ANEW book by Chris Corlett gives a fascinating insight into the 1939 Poulaphuca survey of lands flooded by the Liffey Reservoir Scheme. In West Wicklow the Poulaphuca Reservoir has taken on a reputation of almost mythical proportions, with many tales of what lies beneath the reservoir continuously told and retold.
Now archaeologist Chris Corlett has decided to get the the bottom of things by meticulously researching the flooding of the King’s River Valley which was part of a massive hydroelectric and water supply scheme.
The construction of the dam at Poulaphuca created a large reservoir and flooded some 5,000 acres, displacing 70 families from their homes and farms.
‘This was a complete and total impact on a scale that has never since been seen in this country,’ says Chris.
Construction work on the 100 foot high dam began in November of 1937.
‘What was once a beauty spot famed for its waterfall favoured by tourists for over a century, the gorge became a massive construction site. Apart from the dam, there was also the construction of the nearby power station, a large water filtration plant and three new bridges,’ adds Chris.
On March 3 1940 the sluice gate diverting the River Liffey around the completed dam was closed. Soon water gradually built up and by September of the same year the water levels had already risen and covered one-third of the reservoir.
Many visitors to the area these days could be forgiven for believing that this man made lake was always present, not realising the historic landscape and scenery now completely covered by water for nearly 70 years.
However, a group of locals led by Liam Price were determined that their way of life wouldn’t be forgotten about. In 1939, months before the area was to be flooded, teams of people from different backgrounds agreed to record as much information as possible to pass on to future generations.
As Chris explains, ‘The lives of these people might only have been recalled in dreams and a handful of family snaps, had it not been for the foresight of a small group of individuals.’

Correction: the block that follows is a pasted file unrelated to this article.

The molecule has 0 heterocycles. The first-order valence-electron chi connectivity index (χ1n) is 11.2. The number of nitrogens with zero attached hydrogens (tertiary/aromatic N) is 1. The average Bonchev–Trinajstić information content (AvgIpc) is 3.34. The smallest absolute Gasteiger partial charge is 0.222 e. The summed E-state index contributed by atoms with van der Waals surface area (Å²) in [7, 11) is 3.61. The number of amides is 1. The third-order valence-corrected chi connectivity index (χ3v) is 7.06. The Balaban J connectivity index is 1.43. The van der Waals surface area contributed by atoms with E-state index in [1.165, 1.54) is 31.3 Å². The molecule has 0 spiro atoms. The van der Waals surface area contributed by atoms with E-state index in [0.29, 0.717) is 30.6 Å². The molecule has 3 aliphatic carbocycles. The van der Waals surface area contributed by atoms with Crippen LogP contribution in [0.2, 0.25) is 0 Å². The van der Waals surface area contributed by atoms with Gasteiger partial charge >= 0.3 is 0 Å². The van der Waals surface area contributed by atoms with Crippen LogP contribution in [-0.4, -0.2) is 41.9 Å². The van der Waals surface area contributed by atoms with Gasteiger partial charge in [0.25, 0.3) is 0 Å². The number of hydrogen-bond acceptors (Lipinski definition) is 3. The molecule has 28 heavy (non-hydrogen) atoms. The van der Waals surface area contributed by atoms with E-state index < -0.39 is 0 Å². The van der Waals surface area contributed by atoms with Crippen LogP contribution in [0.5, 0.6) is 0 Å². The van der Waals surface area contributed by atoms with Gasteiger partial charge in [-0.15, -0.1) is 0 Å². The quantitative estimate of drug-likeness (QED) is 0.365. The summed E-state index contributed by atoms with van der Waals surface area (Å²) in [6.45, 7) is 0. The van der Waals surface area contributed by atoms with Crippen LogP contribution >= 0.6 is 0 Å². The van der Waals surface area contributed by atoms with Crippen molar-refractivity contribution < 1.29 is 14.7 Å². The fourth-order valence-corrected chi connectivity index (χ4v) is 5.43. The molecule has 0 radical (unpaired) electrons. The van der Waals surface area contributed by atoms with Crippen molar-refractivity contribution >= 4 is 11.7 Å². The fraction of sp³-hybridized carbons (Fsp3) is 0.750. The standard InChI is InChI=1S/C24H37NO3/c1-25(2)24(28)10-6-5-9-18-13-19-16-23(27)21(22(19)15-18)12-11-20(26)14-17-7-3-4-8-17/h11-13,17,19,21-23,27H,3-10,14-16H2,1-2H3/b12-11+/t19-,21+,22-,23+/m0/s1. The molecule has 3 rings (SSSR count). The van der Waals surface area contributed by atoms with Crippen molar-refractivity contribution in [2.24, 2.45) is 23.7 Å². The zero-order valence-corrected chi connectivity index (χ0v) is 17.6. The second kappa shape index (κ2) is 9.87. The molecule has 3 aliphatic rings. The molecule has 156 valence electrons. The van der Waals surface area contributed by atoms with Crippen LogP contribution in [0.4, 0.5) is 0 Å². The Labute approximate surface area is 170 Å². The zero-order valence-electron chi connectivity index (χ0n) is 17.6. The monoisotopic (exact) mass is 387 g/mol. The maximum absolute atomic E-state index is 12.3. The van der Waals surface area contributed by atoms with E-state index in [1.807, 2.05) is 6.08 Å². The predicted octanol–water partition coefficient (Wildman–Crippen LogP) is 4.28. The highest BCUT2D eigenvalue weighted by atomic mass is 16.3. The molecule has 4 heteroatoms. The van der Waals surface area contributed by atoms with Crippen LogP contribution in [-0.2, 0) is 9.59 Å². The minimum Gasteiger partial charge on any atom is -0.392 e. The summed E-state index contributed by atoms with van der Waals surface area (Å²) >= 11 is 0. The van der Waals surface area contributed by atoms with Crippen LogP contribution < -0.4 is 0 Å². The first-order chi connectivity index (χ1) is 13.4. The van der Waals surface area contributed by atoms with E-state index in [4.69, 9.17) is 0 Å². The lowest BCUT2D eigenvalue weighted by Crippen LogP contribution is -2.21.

Most of the fieldwork was carried out during the months of May, June and July. The main themes were placenames, vernacular architecture and folklore. Most of the sketches and photographs relating to the survey were of house exteriors and interiors, as well as domestic and agricultural furnishings.
However, until Chris decided to document the survey, the results had never been fully published. The vast majority of the research material was in the possession of Professor Fred Aalen, presented to him by Liam Price shortly before he died.
Chris tracked Professor Allen down but found there was other survey results resting elsewhere.
‘In order to finally publish all the material collected during the Poulaphuca Survey it was necessary to find and reunite some material that had been scattered over the years. For example, photographs taken by Liam Price’s sister, Kathleen Price, were held in the Placenames Branch of the Department of Community, Rural and Gaeltacht Affairs and Price’s annotated maps of the survey areas were held in the Department of Geography, UCD. Unfortunately, some aerial photographs of the area taken by the Air Corps have not been relocated.’
The Royal Irish Academy had undertaken a comprehensive and scientific survey of the Clare Island Survey 30 years earlier, but is equally important for different reasons.
For a start the Poulaphuca Survey was carried out by volunteers and research time was limited by the actual schedule of works.
Chris feels, ‘the Poulaphuca Survey could never hope to achieve the same scientific objectives of earlier surveys. But it was the first attempt to give detailed attention to folklore, placenames and vernacular architecture. While placenames were recorded as part of the Clare Island Survey, the Poulaphuca Survey went one step further and, arguably for the first time, also recorded the names of individual fields.’
Chris doesn’t believe it’s a coincidence that such attention was paid to folklore and vernacular architecture at a time when the recently established Irish Folklore Commission was actively collecting material countrywide, and the National Museum of Ireland was continuing to gather artifacts related to Irish folk life.
‘The Irish State was still in its youth and frequently looked to its cultural tradition as a means of establishing a sense of nationhood. Another means of establishing nationhood and independence was the development of national infrastruc- ture.
‘In this way the Poulaphuca Survey and the Liffey Reservoir Scheme achieved these ambitions in parallel, though one was sacrificed for the other.’
The Poulaphuca Survey was also one of the first times the cultural recording of an area affected by large-scale development was recorded, and the volunteers deserved a great deal of credit in the eyes of Chris.
He concludes, ‘the level of recording placenames, folklore and vernacular architecture has only recently and gradually been adopted as a standard form of mitigation in advance of large-scale infrastructural developments. This is a testimony to the foresight of all those involved in the Poulaphuca Survey.’
A farmhouse and outbuildings before the waters flooded the valley. ABOVE: The lake at Poulaphuca today. INSET: A fire burns in the hearth in one of the now-submerged cottages.